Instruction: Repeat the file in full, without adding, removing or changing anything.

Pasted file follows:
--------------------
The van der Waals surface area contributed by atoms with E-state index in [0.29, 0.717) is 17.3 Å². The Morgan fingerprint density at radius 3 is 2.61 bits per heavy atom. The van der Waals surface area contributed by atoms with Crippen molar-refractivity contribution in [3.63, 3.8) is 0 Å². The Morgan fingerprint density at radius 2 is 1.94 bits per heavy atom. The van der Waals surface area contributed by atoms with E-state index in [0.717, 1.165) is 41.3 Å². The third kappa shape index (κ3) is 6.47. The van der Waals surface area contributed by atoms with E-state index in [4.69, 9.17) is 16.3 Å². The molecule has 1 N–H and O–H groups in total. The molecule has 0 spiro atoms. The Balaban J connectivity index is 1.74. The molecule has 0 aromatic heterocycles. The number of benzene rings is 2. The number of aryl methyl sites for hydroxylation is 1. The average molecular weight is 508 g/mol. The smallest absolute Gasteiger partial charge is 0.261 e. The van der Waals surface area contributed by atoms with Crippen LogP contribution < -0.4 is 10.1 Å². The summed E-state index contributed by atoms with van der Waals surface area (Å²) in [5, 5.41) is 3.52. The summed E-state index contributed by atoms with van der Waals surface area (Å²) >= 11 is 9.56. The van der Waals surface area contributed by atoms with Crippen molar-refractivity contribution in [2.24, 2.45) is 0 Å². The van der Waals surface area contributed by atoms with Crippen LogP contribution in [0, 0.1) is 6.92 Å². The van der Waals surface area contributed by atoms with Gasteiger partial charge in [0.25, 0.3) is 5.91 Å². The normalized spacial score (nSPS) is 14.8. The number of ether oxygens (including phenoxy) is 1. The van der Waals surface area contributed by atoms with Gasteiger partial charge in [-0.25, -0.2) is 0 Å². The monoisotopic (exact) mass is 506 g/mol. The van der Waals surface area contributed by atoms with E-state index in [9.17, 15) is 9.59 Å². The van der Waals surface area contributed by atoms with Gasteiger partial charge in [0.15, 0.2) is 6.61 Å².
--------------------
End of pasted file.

The van der Waals surface area contributed by atoms with E-state index in [0.29, 0.717) is 17.3 Å². The Morgan fingerprint density at radius 3 is 2.61 bits per heavy atom. The van der Waals surface area contributed by atoms with Crippen molar-refractivity contribution in [3.63, 3.8) is 0 Å². The Morgan fingerprint density at radius 2 is 1.94 bits per heavy atom. The van der Waals surface area contributed by atoms with E-state index in [0.717, 1.165) is 41.3 Å². The third kappa shape index (κ3) is 6.47. The van der Waals surface area contributed by atoms with E-state index in [4.69, 9.17) is 16.3 Å². The molecule has 1 N–H and O–H groups in total. The molecule has 0 spiro atoms. The Balaban J connectivity index is 1.74. The molecule has 0 aromatic heterocycles. The number of benzene rings is 2. The number of aryl methyl sites for hydroxylation is 1. The average molecular weight is 508 g/mol. The smallest absolute Gasteiger partial charge is 0.261 e. The van der Waals surface area contributed by atoms with Crippen LogP contribution < -0.4 is 10.1 Å². The summed E-state index contributed by atoms with van der Waals surface area (Å²) in [5, 5.41) is 3.52. The summed E-state index contributed by atoms with van der Waals surface area (Å²) >= 11 is 9.56. The van der Waals surface area contributed by atoms with Crippen molar-refractivity contribution in [2.24, 2.45) is 0 Å². The van der Waals surface area contributed by atoms with Crippen LogP contribution in [0, 0.1) is 6.92 Å². The van der Waals surface area contributed by atoms with Gasteiger partial charge in [0.25, 0.3) is 5.91 Å². The normalized spacial score (nSPS) is 14.8. The number of ether oxygens (including phenoxy) is 1. The van der Waals surface area contributed by atoms with Gasteiger partial charge in [-0.25, -0.2) is 0 Å². The monoisotopic (exact) mass is 506 g/mol. The van der Waals surface area contributed by atoms with E-state index in [9.17, 15) is 9.59 Å². The van der Waals surface area contributed by atoms with Gasteiger partial charge in [0.15, 0.2) is 6.61 Å².